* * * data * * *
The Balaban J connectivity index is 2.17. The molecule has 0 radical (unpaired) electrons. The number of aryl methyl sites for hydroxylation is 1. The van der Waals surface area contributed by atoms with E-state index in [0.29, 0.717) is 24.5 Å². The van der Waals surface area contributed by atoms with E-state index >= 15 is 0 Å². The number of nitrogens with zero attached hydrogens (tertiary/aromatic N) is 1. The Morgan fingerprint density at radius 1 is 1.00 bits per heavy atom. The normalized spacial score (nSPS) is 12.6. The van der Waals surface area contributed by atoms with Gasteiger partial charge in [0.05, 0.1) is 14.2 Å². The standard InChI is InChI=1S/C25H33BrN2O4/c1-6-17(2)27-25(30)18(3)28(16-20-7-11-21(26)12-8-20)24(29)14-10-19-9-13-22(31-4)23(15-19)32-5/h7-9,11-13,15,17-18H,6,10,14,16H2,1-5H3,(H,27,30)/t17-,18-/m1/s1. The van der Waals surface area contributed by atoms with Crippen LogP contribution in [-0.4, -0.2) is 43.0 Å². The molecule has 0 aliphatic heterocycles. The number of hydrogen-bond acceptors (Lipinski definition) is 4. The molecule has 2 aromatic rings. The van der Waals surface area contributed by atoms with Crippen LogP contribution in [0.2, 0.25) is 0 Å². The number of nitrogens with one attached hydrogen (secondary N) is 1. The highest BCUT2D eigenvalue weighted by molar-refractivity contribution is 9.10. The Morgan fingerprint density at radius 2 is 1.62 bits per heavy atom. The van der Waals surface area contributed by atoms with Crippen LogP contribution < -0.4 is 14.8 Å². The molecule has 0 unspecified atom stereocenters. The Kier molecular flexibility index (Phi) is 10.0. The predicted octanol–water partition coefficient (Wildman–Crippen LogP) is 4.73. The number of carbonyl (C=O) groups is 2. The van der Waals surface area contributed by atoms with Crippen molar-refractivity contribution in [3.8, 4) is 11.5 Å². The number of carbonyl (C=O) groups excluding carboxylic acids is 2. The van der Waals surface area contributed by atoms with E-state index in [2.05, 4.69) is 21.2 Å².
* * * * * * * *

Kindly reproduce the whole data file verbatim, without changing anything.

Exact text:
The Balaban J connectivity index is 2.17. The molecule has 0 radical (unpaired) electrons. The number of aryl methyl sites for hydroxylation is 1. The van der Waals surface area contributed by atoms with E-state index in [0.29, 0.717) is 24.5 Å². The van der Waals surface area contributed by atoms with E-state index >= 15 is 0 Å². The number of nitrogens with zero attached hydrogens (tertiary/aromatic N) is 1. The Morgan fingerprint density at radius 1 is 1.00 bits per heavy atom. The normalized spacial score (nSPS) is 12.6. The van der Waals surface area contributed by atoms with Gasteiger partial charge in [0.05, 0.1) is 14.2 Å². The standard InChI is InChI=1S/C25H33BrN2O4/c1-6-17(2)27-25(30)18(3)28(16-20-7-11-21(26)12-8-20)24(29)14-10-19-9-13-22(31-4)23(15-19)32-5/h7-9,11-13,15,17-18H,6,10,14,16H2,1-5H3,(H,27,30)/t17-,18-/m1/s1. The van der Waals surface area contributed by atoms with Crippen LogP contribution in [-0.4, -0.2) is 43.0 Å². The molecule has 0 aliphatic heterocycles. The number of hydrogen-bond acceptors (Lipinski definition) is 4. The molecule has 2 aromatic rings. The van der Waals surface area contributed by atoms with Crippen LogP contribution in [0.2, 0.25) is 0 Å². The number of nitrogens with one attached hydrogen (secondary N) is 1. The highest BCUT2D eigenvalue weighted by molar-refractivity contribution is 9.10. The Morgan fingerprint density at radius 2 is 1.62 bits per heavy atom. The van der Waals surface area contributed by atoms with Crippen LogP contribution < -0.4 is 14.8 Å². The molecule has 0 unspecified atom stereocenters. The Kier molecular flexibility index (Phi) is 10.0. The predicted octanol–water partition coefficient (Wildman–Crippen LogP) is 4.73. The number of carbonyl (C=O) groups is 2. The van der Waals surface area contributed by atoms with Crippen molar-refractivity contribution in [3.8, 4) is 11.5 Å². The number of carbonyl (C=O) groups excluding carboxylic acids is 2. The van der Waals surface area contributed by atoms with E-state index in [2.05, 4.69) is 21.2 Å².